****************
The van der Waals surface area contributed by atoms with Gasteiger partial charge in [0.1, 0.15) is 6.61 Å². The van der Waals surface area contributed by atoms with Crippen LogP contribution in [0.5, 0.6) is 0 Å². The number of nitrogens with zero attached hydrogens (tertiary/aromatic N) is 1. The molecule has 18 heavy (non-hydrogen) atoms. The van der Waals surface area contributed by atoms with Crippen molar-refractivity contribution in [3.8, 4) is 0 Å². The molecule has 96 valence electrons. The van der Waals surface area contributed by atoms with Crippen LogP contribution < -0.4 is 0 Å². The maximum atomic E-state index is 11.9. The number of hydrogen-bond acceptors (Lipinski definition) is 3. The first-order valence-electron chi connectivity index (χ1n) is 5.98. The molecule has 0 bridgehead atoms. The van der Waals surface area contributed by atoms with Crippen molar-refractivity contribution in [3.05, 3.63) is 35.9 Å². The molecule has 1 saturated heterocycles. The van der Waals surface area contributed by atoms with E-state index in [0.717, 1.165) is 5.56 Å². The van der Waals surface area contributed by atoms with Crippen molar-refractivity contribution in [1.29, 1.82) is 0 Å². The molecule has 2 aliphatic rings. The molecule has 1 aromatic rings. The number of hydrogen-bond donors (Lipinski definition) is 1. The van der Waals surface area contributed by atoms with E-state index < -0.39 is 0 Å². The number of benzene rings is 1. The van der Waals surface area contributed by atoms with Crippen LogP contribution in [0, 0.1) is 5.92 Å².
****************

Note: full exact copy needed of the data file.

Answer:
The van der Waals surface area contributed by atoms with Gasteiger partial charge in [0.1, 0.15) is 6.61 Å². The van der Waals surface area contributed by atoms with Crippen LogP contribution in [0.5, 0.6) is 0 Å². The number of nitrogens with zero attached hydrogens (tertiary/aromatic N) is 1. The molecule has 18 heavy (non-hydrogen) atoms. The van der Waals surface area contributed by atoms with Crippen molar-refractivity contribution in [3.8, 4) is 0 Å². The molecule has 96 valence electrons. The van der Waals surface area contributed by atoms with Crippen LogP contribution < -0.4 is 0 Å². The maximum atomic E-state index is 11.9. The number of hydrogen-bond acceptors (Lipinski definition) is 3. The first-order valence-electron chi connectivity index (χ1n) is 5.98. The molecule has 0 bridgehead atoms. The van der Waals surface area contributed by atoms with Crippen molar-refractivity contribution in [3.05, 3.63) is 35.9 Å². The molecule has 1 saturated heterocycles. The van der Waals surface area contributed by atoms with E-state index in [0.717, 1.165) is 5.56 Å². The van der Waals surface area contributed by atoms with Crippen molar-refractivity contribution in [1.29, 1.82) is 0 Å². The molecule has 2 aliphatic rings. The molecule has 1 aromatic rings. The number of hydrogen-bond donors (Lipinski definition) is 1. The van der Waals surface area contributed by atoms with E-state index < -0.39 is 0 Å². The number of benzene rings is 1. The van der Waals surface area contributed by atoms with Crippen LogP contribution in [0, 0.1) is 5.92 Å².